NEW YORK (Reuters) - One year ago, New York Rangers veteran center Brad Richards was benched in the team’s last two games of the National Hockey League playoffs because of poor play.
“It was the lowest point in my career,” Richards said about being made a healthy scratch during last year’s conference semi-finals. “You never want to be on the outside looking in when your teammates are battling in what I consider the best part of hockey - the playoffs.”
Richards is coming off a sub-par performance in Game Two of the Stanley Cup Finals against the Los Angeles Kings, but now he is being counted on to help turn the team’s fortunes around.
“Brad is a veteran player. I know he’s going to respond real well,” Rangers coach Alain Vigneault said on Monday. “I‘m confident that’s what he’s going to do.”
Stanley Cup hockey returned to Madison Square Garden on Monday for the first time since they triumphed 20 years ago but pure celebration was tempered with sober reality as the Rangers were trailing the best-of-seven series 2-0 after two overtime losses on the road to Los Angeles.
Thirteen-year veteran Richards, 34, has assumed a leadership role on the team since captain Ryan Callahan was traded to the Tampa Bay Lightning in March for forward Martin St. Louis.
“He’s acting as the captain right now. He’s certainly a leader in the room. He’s been a leader on the ice,” said Rangers president Glen Sather.
Richards, who 10 years ago helped the Tampa Bay Lightning win a Stanley Cup title along with friend and current linemate St. Louis, had a minus-three rating and a costly turnover in Sunday’s 5-4 double overtime loss.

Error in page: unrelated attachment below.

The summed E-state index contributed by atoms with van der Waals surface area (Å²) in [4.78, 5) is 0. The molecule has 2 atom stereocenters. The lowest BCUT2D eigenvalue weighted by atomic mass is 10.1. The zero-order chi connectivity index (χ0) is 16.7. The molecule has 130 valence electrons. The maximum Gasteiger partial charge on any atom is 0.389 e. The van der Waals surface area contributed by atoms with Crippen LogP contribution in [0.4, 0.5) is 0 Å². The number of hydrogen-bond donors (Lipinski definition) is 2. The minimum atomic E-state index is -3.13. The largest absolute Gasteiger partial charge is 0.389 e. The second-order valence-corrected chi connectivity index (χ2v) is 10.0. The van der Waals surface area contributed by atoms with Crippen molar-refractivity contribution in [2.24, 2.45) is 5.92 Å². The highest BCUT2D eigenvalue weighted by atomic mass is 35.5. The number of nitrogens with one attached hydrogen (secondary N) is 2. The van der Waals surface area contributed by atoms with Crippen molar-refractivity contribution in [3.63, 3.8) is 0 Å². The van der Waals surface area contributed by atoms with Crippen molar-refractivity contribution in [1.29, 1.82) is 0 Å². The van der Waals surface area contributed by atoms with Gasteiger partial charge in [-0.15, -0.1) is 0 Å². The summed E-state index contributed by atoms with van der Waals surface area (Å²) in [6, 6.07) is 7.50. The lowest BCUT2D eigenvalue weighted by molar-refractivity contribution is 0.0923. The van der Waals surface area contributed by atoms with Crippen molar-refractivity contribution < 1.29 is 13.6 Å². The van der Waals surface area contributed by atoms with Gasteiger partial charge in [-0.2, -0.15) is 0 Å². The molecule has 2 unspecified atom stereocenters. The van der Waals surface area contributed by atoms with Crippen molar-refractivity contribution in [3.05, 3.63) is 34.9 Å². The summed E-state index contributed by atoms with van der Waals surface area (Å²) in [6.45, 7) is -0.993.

New York’s number two line of Richards, St. Louis and Carl Hagelin, were outplayed throughout.
”I‘m sure Brad, with his experience, knows that their whole line needs to be better,“ said Vigneault. ”But they’re veteran guys. They’ve been around. They can evaluate their game real well.
“I‘m sure they’re going to have a good bounce-back game.”
Richards is eager for revenge.
“As a player, you always want to get right back into it when you lose,” he said. “Especially an overtime game where you’re that close, one shot away.”
Richards, who won the Conn Smythe Trophy as most valuable player in Tampa Bay’s run to the Cup in 2004, has five goals and six assists in 22 playoff games this season but has no points and six shots on goal in two games in this final.
Vigneault said he has faith his team can turn it around.
“Chance-wise we’re right there with them. We played some good hockey. We got a little unfortunate ... But, you know, we’re right there. We feel real good about our game,” he said.
The Rangers coach said some key bounces went against them, but that things have a way of evening out.
“With the right effort, the right attitude ... luck will come with you,” said Vigneault. “Well, we’re working hard, working our butts off here.”
The Rangers know they must finish strong after being outscored 4-0 in third periods and overtimes in the series.
“We have to hold our serve, and we know that,” Vigneault said about winning on home ice. “But even though we’re playing hard and we’re playing the right way, they’re a great hockey team. Give them full credit.”
Editing by Frank Pingue